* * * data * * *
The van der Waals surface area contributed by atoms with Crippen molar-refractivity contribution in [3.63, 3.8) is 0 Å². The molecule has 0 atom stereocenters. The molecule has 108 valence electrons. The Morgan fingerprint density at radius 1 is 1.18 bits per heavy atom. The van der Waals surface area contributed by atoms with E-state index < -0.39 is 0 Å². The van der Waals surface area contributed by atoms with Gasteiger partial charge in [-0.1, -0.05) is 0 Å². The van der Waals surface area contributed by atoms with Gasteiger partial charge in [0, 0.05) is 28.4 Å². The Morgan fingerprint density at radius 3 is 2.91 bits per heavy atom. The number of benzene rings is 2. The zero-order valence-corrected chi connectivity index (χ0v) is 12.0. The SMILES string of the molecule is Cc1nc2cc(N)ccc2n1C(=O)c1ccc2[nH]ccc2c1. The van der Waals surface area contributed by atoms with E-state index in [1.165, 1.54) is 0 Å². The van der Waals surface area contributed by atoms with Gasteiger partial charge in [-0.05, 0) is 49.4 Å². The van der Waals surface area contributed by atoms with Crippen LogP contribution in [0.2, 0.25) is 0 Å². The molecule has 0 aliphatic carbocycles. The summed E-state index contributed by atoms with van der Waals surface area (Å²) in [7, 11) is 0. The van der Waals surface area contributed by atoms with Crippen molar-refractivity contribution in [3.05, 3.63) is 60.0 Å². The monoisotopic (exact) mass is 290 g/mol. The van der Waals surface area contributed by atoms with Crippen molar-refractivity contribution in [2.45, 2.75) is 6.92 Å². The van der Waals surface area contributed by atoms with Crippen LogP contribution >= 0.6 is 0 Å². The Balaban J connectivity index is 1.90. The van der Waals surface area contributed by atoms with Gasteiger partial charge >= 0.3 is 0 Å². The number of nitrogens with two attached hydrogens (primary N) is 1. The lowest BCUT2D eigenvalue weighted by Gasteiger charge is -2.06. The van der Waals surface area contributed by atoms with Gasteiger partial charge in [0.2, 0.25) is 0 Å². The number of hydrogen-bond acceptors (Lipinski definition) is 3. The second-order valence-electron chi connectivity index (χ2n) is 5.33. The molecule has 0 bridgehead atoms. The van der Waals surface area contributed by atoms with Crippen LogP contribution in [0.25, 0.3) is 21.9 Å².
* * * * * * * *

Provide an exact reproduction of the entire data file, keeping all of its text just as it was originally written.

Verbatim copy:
The van der Waals surface area contributed by atoms with Crippen molar-refractivity contribution in [3.63, 3.8) is 0 Å². The molecule has 0 atom stereocenters. The molecule has 108 valence electrons. The Morgan fingerprint density at radius 1 is 1.18 bits per heavy atom. The van der Waals surface area contributed by atoms with E-state index < -0.39 is 0 Å². The van der Waals surface area contributed by atoms with Gasteiger partial charge in [-0.1, -0.05) is 0 Å². The van der Waals surface area contributed by atoms with Gasteiger partial charge in [0, 0.05) is 28.4 Å². The Morgan fingerprint density at radius 3 is 2.91 bits per heavy atom. The number of benzene rings is 2. The zero-order valence-corrected chi connectivity index (χ0v) is 12.0. The SMILES string of the molecule is Cc1nc2cc(N)ccc2n1C(=O)c1ccc2[nH]ccc2c1. The van der Waals surface area contributed by atoms with E-state index in [1.165, 1.54) is 0 Å². The van der Waals surface area contributed by atoms with Gasteiger partial charge in [-0.05, 0) is 49.4 Å². The van der Waals surface area contributed by atoms with Crippen LogP contribution in [0.2, 0.25) is 0 Å². The molecule has 0 aliphatic carbocycles. The summed E-state index contributed by atoms with van der Waals surface area (Å²) in [7, 11) is 0. The van der Waals surface area contributed by atoms with Crippen molar-refractivity contribution in [3.05, 3.63) is 60.0 Å². The monoisotopic (exact) mass is 290 g/mol. The van der Waals surface area contributed by atoms with Crippen molar-refractivity contribution in [2.45, 2.75) is 6.92 Å². The van der Waals surface area contributed by atoms with Crippen LogP contribution >= 0.6 is 0 Å². The Balaban J connectivity index is 1.90. The van der Waals surface area contributed by atoms with Gasteiger partial charge >= 0.3 is 0 Å². The number of nitrogens with two attached hydrogens (primary N) is 1. The lowest BCUT2D eigenvalue weighted by Gasteiger charge is -2.06. The van der Waals surface area contributed by atoms with Gasteiger partial charge in [0.2, 0.25) is 0 Å². The number of hydrogen-bond acceptors (Lipinski definition) is 3. The second-order valence-electron chi connectivity index (χ2n) is 5.33. The molecule has 0 bridgehead atoms. The van der Waals surface area contributed by atoms with Crippen LogP contribution in [0.25, 0.3) is 21.9 Å².